• edited January 2014

    As I recall, you have awhile to go still before it kicks into full gear. It doesn't get incredibly noticeable until the issues leading up to the full scale war with The Adversary, I think it's somewhere in the late 50s, the Fables take all their ideas from the Israeli playbook. It gets very heavy handed with comparisons and references.
    All leading up to Bigby giving a several pages long rant about how Fabletown is just like Israel. How Israel, and by extension Fabletown, is completely justified in whatever methods they decide to use against others, ect.

    Velg91 posted: »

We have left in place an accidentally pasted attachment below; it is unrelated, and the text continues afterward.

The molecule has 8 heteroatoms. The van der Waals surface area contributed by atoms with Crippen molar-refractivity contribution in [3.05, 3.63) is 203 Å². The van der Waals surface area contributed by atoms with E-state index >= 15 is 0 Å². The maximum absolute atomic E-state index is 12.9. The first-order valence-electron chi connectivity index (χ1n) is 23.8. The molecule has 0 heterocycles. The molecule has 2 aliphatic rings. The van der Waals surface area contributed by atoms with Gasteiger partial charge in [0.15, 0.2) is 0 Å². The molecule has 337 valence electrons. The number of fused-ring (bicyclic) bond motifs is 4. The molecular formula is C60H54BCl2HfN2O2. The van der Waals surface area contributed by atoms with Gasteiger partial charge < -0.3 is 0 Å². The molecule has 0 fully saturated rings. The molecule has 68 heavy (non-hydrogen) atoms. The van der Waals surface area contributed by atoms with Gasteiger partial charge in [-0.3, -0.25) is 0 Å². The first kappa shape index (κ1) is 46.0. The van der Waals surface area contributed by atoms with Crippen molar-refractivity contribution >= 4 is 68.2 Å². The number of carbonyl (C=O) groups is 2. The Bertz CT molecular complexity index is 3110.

How does the Pro-Israelism look there, BTW? Read just up to #27 already, I think, and while I read about aforementioned Pro-Israelis

  • Oh, OK. Wasn't try to bait a flamewar. It just struck me as not-so-fitting.

    I get e.g. Bigby's being very much pro-life, as this was evident by his story with Snow. Moreover, while I certainly strongly disagree with Willingham ideologically, I get that it makes some sense for Fables to be pro-life (especially with wolf packs' instincts), conservative (hey!, they were around for a few hundred years!), etc. It was just that Israel that struck me entirely out of place.

    Now, with yours and shaggyrand responses, I know how it got here! Thanks! (Though it's a pity, as Fables are better as 'just a comic' as opposed to political statement.)

    Bigby specifically is very pro-Israeli, going in so far as to support their...i'll stop here before a flame war starts. Whilst it